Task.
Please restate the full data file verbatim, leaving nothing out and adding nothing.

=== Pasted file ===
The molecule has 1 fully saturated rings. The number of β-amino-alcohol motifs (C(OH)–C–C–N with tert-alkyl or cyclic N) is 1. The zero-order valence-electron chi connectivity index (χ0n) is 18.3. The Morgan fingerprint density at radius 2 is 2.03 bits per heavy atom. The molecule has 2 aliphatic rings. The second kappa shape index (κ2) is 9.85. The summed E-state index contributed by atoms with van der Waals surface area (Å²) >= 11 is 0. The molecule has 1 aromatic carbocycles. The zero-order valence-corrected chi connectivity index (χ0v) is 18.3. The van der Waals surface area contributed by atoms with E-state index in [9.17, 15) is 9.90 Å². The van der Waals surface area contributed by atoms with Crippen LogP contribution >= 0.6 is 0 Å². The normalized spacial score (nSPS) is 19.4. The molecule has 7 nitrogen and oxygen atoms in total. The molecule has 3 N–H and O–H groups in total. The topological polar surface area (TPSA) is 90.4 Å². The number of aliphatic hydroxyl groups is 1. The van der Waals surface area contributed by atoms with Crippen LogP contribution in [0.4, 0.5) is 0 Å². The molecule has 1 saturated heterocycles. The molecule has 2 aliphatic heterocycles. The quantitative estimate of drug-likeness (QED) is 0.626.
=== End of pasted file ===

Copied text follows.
The molecule has 1 fully saturated rings. The number of β-amino-alcohol motifs (C(OH)–C–C–N with tert-alkyl or cyclic N) is 1. The zero-order valence-electron chi connectivity index (χ0n) is 18.3. The Morgan fingerprint density at radius 2 is 2.03 bits per heavy atom. The molecule has 2 aliphatic rings. The second kappa shape index (κ2) is 9.85. The summed E-state index contributed by atoms with van der Waals surface area (Å²) >= 11 is 0. The molecule has 1 aromatic carbocycles. The zero-order valence-corrected chi connectivity index (χ0v) is 18.3. The van der Waals surface area contributed by atoms with E-state index in [9.17, 15) is 9.90 Å². The van der Waals surface area contributed by atoms with Crippen LogP contribution >= 0.6 is 0 Å². The normalized spacial score (nSPS) is 19.4. The molecule has 7 nitrogen and oxygen atoms in total. The molecule has 3 N–H and O–H groups in total. The topological polar surface area (TPSA) is 90.4 Å². The number of aliphatic hydroxyl groups is 1. The van der Waals surface area contributed by atoms with Crippen LogP contribution in [0.4, 0.5) is 0 Å². The molecule has 1 saturated heterocycles. The molecule has 2 aliphatic heterocycles. The quantitative estimate of drug-likeness (QED) is 0.626.